Packed To The Rafters: articles

Rebecca Gibney, Michael Caton

Rebecca Gibney at the Logies.

The mother lode

At 44, Rebecca Gibney is the radiant mother off screen and on, playing the wildly popular, pregnant TV mum Julie Rafter, who is the same age; a plastic stomach has been strapped around her waist for all scenes for interminable weeks now.

On location during a beautiful winter morning at Dee Why beach, she must squabble with her on-screen husband, Dave, played by Erik Thomson, who throws some fishing rods in the back of the family Mitsubishi Lancer while Gibney's character defends a character who — plot spoiler — has HIV and gave their teenage son drugs.

"You're both as bad as each other," drawls Michael Caton in character as Gibney's on-screen dad. "Someone should pick you up and knock your heads together."

After the fourth take — there will be eight more — she breaks into a broad smile as her real-life sister Stella brings Gibney's son, five-year-old Zachary Edison Bell, onto the set.

"Hi darling," she coos, running her hand through his mop of light brown hair, "Mummy's just got to do some filming."

It's Zach's second time on set, so he has questions sitting in a director's chair: How do they put mummy on the TV? And what's with her tummy? "I had way too much breakfast, didn't I?" answers Gibney, patting her prosthesis.

"What are they filming?" a curious beachgoer approaches and asks, "Home and Away?"

"Packed to the Rafters," this journalist responds.


"Packed to the Rafters."

"Packed to?"

"Packed to the Rafters!"

"Is that a film?"

Clearly, the beachgoer is not among the average 1.94 million viewers nationally — occasionally more than 2 million — who tune in to this hit comedy-drama, nor aware Gibney carried the popular vote to Gold Logie glory this year.

The New Zealand-born actress has been on Australian screens now through the '80s, '90s and noughties, from The Flying Doctors and Come In Spinner to Halifax f.p. and this show. Why is she a success? "I think it's partly to do with familiarity," suggests Thomson.

"She's been around 25 years now, since Zoo Family or The Young Doctors or whatever the first thing was she did. This role has pulled her previous roles together. She exudes warmth and trust."

Thomson's flub about his co-star's CV is a common error: Gibney later laughs about the research-free journalist from Townsville who also insisted wrongly she had starred in The Young Doctors and inquired: what crime show was she in again?

Forensic psychiatrist Jane Halifax in Halifax f.p was created especially for Gibney and lasted for 21 "telemovies" between 1994 and 2001. And she's not dead yet, Gibney insists — perhaps the much-mooted death of TV drama has been exaggerated.

Her good nature in the face of fools is coupled with a very Kiwi understatement about her own abilities, plus a disarming openness: Gibney talks with candour about growing up with an alcoholic father who would beat her mother and how after the failure of her first, three-year marriage to Irwin Thomas — better known as Jack Jones, the frontman of Australian band Southern Sons — she slid into depression, agoraphobia and panic attacks.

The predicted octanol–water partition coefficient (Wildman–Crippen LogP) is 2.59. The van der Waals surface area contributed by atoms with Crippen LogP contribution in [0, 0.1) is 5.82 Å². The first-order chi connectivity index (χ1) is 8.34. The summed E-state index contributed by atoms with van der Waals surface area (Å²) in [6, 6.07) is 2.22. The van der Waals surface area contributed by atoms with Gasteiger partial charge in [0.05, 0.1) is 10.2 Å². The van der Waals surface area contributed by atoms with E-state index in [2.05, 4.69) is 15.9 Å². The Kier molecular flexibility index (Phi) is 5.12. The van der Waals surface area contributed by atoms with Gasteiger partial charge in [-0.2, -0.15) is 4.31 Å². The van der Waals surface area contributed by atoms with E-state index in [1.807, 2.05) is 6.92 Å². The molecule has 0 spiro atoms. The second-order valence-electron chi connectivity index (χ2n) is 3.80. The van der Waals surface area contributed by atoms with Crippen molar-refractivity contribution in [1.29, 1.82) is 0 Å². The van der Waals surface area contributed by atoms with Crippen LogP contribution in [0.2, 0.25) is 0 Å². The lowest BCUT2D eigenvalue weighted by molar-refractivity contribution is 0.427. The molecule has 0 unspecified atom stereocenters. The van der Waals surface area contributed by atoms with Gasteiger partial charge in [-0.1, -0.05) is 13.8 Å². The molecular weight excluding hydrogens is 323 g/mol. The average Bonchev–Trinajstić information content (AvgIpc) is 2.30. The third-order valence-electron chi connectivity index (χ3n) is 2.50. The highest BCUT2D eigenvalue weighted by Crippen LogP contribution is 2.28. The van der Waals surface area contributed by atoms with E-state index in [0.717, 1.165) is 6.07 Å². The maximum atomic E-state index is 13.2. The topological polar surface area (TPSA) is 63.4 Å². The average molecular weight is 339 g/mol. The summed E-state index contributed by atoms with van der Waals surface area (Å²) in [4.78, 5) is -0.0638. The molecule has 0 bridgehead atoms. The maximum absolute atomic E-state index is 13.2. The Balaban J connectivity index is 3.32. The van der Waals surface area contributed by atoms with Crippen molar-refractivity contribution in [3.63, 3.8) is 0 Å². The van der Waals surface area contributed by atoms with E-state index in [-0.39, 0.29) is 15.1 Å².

She conquered her fears and the worst thing to befall her since was the discovery in 2005 when watching her appearance on the crime drama Stingers that too much Botox can be deathly to drama: the injections had erased her frown and hampered her ability to display emotion.

"Yes, I'd done far too much," she says over lunch at a beachside Dee Why cafe. "That was stupid. I learned my lesson there. Having said that, I don't think there's anything wrong with trying to maintain your appearance.

"And yes, I still use Botox injections — I've just learned to use a lot less! When it comes to anything surgical, I don't want to stop the clock. I don't want to look 35 again. I'm nearly 45. But if I can slow [the signs of ageing] down a little, if I can maintain what I have to the best of my ability, then I'm going to do it.

"There are more and more treatments available these days — there are lasers and skin resurfacing and all that, and, yeah, I'll give stuff a go. I want to look a bit fresh. People shouldn't be judged for what they want to do with their own body and their own time ...

"I don't want to not look my age. I'm getting more work now than when I was 35. I guess I'm free enough to have lines around my eyes, to have a roll around my tummy. That's OK. That's part of ageing."

The youngest of six children, Gibney was born on December 14, 1964 in the town of Levin, 90 kilometres north of Wellington on New Zealand's north island.

The family never owned a home and moved a few times because her father couldn't stick at a job — from dry cleaner to gardener — renting homes in Hastings, in the country's fruit bowl orchard centre, and later in the capital city.